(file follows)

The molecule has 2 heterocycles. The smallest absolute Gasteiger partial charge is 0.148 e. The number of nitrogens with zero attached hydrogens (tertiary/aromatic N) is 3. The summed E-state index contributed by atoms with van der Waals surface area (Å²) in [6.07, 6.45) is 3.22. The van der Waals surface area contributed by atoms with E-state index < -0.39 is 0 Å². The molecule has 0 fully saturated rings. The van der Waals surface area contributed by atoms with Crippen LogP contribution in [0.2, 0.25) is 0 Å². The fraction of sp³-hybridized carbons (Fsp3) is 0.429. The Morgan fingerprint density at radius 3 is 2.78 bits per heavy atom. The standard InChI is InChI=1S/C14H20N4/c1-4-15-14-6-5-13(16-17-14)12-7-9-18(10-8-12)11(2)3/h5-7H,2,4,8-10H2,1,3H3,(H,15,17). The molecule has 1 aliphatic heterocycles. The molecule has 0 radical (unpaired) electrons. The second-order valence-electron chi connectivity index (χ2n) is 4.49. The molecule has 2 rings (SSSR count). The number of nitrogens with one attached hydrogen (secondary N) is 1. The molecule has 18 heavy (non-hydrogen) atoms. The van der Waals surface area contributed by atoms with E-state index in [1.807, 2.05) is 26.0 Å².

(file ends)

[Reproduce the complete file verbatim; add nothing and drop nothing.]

The molecule has 2 heterocycles. The smallest absolute Gasteiger partial charge is 0.148 e. The number of nitrogens with zero attached hydrogens (tertiary/aromatic N) is 3. The summed E-state index contributed by atoms with van der Waals surface area (Å²) in [6.07, 6.45) is 3.22. The van der Waals surface area contributed by atoms with E-state index < -0.39 is 0 Å². The molecule has 0 fully saturated rings. The van der Waals surface area contributed by atoms with Crippen LogP contribution in [0.2, 0.25) is 0 Å². The fraction of sp³-hybridized carbons (Fsp3) is 0.429. The Morgan fingerprint density at radius 3 is 2.78 bits per heavy atom. The standard InChI is InChI=1S/C14H20N4/c1-4-15-14-6-5-13(16-17-14)12-7-9-18(10-8-12)11(2)3/h5-7H,2,4,8-10H2,1,3H3,(H,15,17). The molecule has 1 aliphatic heterocycles. The molecule has 0 radical (unpaired) electrons. The second-order valence-electron chi connectivity index (χ2n) is 4.49. The molecule has 2 rings (SSSR count). The number of nitrogens with one attached hydrogen (secondary N) is 1. The molecule has 18 heavy (non-hydrogen) atoms. The van der Waals surface area contributed by atoms with E-state index in [1.807, 2.05) is 26.0 Å².